Your income taxes may be affected by two aspects of your
health insurance plan: the premiums and the benefits. Many variables impact the
tax treatment of your health insurance premiums and benefits.
Employer-paid premiums are excluded from income
In general, you can exclude from your income for tax purposes any health
insurance premiums (including Medicare) paid by your employer. The premiums can
be for insurance covering you, your spouse, and any dependents. This rule holds
true regardless of whether premiums are for an employer-sponsored group policy
or an individual policy. You can even exclude premiums your employer pays when
you are laid off from your job.
Employer reimbursement of premiums is typically not taxable
If you pay the premiums on your health insurance policy and receive a
reimbursement from your employer for those premiums, the amount of the
reimbursement is not taxable income. However, if your employer simply pays you a
lump sum that may be used to pay health insurance premiums, but is not required
to be used for this purpose, that amount is taxable.
Self-paid premiums are typically not deductible
The deductibility of health insurance premiums follows the rules for deducting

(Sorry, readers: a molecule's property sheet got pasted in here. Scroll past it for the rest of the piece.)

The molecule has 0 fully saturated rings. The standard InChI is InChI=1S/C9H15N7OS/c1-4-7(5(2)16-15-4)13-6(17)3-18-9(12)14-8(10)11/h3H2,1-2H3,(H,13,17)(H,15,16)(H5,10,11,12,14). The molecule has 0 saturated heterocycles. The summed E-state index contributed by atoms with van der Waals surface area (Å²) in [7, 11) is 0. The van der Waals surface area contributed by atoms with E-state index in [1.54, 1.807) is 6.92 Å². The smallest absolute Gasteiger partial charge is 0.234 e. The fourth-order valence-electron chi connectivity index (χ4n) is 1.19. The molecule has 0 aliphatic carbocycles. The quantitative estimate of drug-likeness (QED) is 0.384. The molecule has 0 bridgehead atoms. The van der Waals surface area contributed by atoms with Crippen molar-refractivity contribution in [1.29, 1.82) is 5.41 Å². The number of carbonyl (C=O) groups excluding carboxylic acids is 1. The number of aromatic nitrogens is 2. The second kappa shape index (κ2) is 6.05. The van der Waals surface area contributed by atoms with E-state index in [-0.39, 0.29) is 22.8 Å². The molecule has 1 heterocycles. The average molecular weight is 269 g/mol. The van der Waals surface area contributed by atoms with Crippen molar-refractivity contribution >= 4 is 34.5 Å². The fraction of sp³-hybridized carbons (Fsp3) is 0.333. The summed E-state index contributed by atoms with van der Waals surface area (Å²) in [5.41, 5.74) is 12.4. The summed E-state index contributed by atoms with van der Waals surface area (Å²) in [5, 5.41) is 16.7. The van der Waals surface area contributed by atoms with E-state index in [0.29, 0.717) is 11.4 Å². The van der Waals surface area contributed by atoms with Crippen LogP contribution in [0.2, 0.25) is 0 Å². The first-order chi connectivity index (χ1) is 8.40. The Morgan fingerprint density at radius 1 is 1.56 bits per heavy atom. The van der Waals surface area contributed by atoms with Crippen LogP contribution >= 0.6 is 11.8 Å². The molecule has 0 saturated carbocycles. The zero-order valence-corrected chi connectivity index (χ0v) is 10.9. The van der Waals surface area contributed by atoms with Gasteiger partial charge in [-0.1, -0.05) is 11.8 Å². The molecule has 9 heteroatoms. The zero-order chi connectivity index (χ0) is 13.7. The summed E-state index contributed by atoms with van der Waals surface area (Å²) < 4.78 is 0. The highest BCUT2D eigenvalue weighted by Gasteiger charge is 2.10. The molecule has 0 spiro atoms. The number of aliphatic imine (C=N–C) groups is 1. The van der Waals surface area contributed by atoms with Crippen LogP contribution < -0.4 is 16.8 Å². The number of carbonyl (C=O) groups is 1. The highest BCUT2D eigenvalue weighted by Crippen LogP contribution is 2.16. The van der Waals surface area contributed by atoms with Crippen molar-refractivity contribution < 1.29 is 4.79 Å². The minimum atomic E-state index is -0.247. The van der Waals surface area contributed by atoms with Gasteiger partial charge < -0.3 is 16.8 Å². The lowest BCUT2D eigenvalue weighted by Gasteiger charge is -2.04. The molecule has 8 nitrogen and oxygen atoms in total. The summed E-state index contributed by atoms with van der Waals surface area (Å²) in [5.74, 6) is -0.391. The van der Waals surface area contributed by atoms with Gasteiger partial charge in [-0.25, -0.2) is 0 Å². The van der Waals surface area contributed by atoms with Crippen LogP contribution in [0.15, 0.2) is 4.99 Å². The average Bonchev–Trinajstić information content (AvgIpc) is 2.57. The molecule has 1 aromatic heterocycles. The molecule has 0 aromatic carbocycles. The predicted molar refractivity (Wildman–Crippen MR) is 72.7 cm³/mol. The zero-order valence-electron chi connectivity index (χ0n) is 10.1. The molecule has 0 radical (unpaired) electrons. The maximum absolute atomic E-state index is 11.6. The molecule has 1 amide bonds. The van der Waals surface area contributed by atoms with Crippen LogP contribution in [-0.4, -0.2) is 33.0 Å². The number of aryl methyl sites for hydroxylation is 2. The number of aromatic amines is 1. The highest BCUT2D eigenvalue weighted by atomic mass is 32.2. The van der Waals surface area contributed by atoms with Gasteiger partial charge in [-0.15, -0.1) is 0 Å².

medical expenses. In most cases, the premiums you pay on an individual health
insurance policy will not be deductible. However, there are a few exceptions. If
you itemize deductions and your unreimbursed medical expenses exceed 7.5 percent
of your adjusted gross income (AGI) in any tax year, you may deduct the amount
by which your unreimbursed medical expenses exceed this 7.5 percent threshold.
Unreimbursed medical expenses include premiums paid for major medical, hospital,
surgical, and physician's expense insurance, and amounts paid out of your pocket
for treatment not covered by your health insurance.
The special rules for the self-employed
In addition to the general rule of deducting premiums as medical expenses,
self-employed individuals can deduct a percentage of their health insurance
premiums as business expenses. These deductions aren't limited to amounts over
7.5 percent of AGI as are medical expense deductions. They are limited, though,
to amounts less than an individual's earned income. The definition of
self-employed individuals includes partners and 2% S corporation shareholders.
If you meet the definition of a self-employed individual, you can deduct the
following percentages of premiums for insuring yourself, your spouse, and your